For example, All Out Of Love still takes me right back to summer vacation when I was 14 or 15 years old. There I was with Allen, whom I had a desperate crush on, at the back of the dance hall...playing game after video game of Gauntlet. *In a sonorous tone* "Elf has shot the food." If you've played the game, you know what I'm talking about. So - that made me want to giggle.

Another thing that made me want to giggle was the disco beat for So Strong. I came to musical consciousness right at the end of the disco era, in that pinhead of time in which disco still looked kinda cool but was also laughable. I remember watching Saturday Night Fever on TV. So - my synapses were firing rapidly with the incongruity of really liking the song, and the memories of the amazing cheesiness that was disco.

You've by now all heard about the new stratospheric harmony for Fields of Athenry, and it is. I actually exclaimed out loud when the high bit started. It's....pretty bloody impressive to hear someone hit those notes clearly.

There were one or two points where they worked the schmaltz factor a little too hard during the song introductions, but the songs themselves were solid. I kept finding myself distracted figuring out the rules for when each person would change which hand was holding his microphone, because they very clearly have that coordinated. (In brief, always keep the body open to the audience; this means the hand away from the audience has the mic, with the exception that there may be a cross-over if they're going to be turning in a moment.)

I was very happy with the difference in James' voice compared to the CDs. On the CDs, he tended to give even the love songs a somewhat marshal sound; he's eased up and attacks the notes with a bit less vigor, and it suits the gentler songs better. I also had it really brought home to me (again) that I'm a bit synesthetic. I often get senses of sight and texture (like, actual touch-feeling-type sense) from sound. With this in mind, I must admit - Matthew's voice is my favorite of the three. James' voice presents me with the image of bright uniforms, shiny buttons and old-fashioned muskets. Daryl's voice is sleek and shiny, with hard, reflective surfaces. Matthew's voice is a warm fire on a brisk autumn day. (For the record, Niall's voice as heard on the albums is a stiletto or some other long, narrow-bladed dagger. Pretty, fascinating, and pointy.)

To my horror, I found myself clicking back into the same feeling I got when watching the Miami Men's Glee Club concerts in college. That's right, giggling fan girl. I know that was the unanimous feeling in the concerts in college. Looking around, I could tell I wasn't the only one being hit by it now. This would seem to indicate that there is some kind of genetic hard-wiring that attracts women to men singing, particularly to singing in harmony. Is it a demonstration that they can work in tandem, thereby increasing the likelihood of survival of their tribe? Or is it just an effective means of drawing attention to themselves? Birds have their mating songs, so do humans?

A pity it doesn't seem to work as well the other way around.

Overall, a really fun concert. They were entertaining enough to watch that after awhile I had to put down my spinning and just *watch*. Usually I have trouble sitting still through a concert, and use hand crafts to make it look like I'm able to sit still. I was actually able to do without. The accompaniment was just a shade too loud compared to the voices, but that seemed to be a problem with almost every concert I heard this weekend, and this was much less egregious than most. So, kudos to da boys. Much fun, and delightfully cheesy. (Hey, it's musical theater. What do you expect?)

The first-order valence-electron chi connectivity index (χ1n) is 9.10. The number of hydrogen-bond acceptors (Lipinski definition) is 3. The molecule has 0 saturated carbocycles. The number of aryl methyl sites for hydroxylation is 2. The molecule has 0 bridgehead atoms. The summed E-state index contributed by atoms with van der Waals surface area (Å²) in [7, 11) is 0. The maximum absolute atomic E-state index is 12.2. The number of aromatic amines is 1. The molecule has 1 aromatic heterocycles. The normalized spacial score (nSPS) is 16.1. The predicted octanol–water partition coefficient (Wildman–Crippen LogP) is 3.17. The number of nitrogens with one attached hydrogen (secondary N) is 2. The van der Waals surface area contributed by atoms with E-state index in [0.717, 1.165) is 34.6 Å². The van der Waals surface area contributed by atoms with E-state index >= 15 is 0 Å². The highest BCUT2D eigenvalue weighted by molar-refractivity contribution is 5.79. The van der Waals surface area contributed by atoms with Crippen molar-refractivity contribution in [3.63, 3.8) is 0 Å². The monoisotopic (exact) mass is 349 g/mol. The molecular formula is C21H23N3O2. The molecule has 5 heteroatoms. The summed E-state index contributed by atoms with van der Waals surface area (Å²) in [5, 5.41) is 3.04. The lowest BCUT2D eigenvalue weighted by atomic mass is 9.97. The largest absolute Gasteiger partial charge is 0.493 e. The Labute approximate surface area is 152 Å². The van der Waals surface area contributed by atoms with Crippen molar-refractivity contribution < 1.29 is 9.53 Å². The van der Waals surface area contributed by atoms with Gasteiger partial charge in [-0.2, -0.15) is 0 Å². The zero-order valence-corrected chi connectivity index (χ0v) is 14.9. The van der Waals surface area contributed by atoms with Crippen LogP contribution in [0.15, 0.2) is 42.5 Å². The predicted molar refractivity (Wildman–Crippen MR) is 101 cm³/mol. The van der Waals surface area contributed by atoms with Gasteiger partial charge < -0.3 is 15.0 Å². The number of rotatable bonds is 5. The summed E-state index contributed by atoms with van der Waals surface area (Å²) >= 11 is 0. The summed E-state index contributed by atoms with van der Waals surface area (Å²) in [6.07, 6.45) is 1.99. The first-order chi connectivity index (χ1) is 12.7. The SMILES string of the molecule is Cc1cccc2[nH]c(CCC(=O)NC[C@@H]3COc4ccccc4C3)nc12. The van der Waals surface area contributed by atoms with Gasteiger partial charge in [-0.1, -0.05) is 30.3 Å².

Right after the Tenor's second set was the finale, for which the boys opted to sing Shenandoah. YEAY! It's a lovely song, with a lot of happy memories associated with it. (Remember me mentioning Miami Men's Glee Club? Yeah, that's part of it, too. ;-)

When everybody went up at the end, one of the boys pulled my hair (but they neither broke nor stole my comb - I supposed that's reserved for girls from Belfast) - I think it was James, but can't swear to it. The closing song was Four Green fields, and we came to the awkward realization that hardly anyone on stage actually *knew* it. Enough to stand in front of the mics and sing it, anyway. I know the first verse, and if I have someone singing directly in my ear, I can fake the rest of it. (Larry Dulin was kind enough to provide this service for me). The boys disclaimed all knowledge of the song, which was written by Tommy Makem, whom the performers made a point of remembering at the festival.

After the finale ended, Donna (volunteer extraordinaire, whom I know and like from previous years) mentioned that she thought it was my gear that had been left in the green room, and things were supposed to have been removed from there by 7. It was now about 9. ACK! I went dashing back, found it missing, and there ensued much running around like a chicken with its head cut off.

James, bless him, waited through three shuttles back to the hotel to make sure I got my gear back, and Matthew ran into him and ended up waiting with him. My things eventually obtained from festival ops, we headed back to the hotel as one merry party (because any party with me in it has to be a Mary party). James is a dreadful mother hen, but it was incredibly sweet of him to have waited. It made me feel much better about having not realized there was a pick-up deadline.

I was particularly pleased to have had the chance to trade my band's brand new CD for the Tenors' DVD. *bounce* I did my first CD for CD trade with my friend Charlene Adzima, and my first CD for DVD trade with the Tenors. Yeay for finally having a CD of my own! (Next: the solo CD of my own original material!)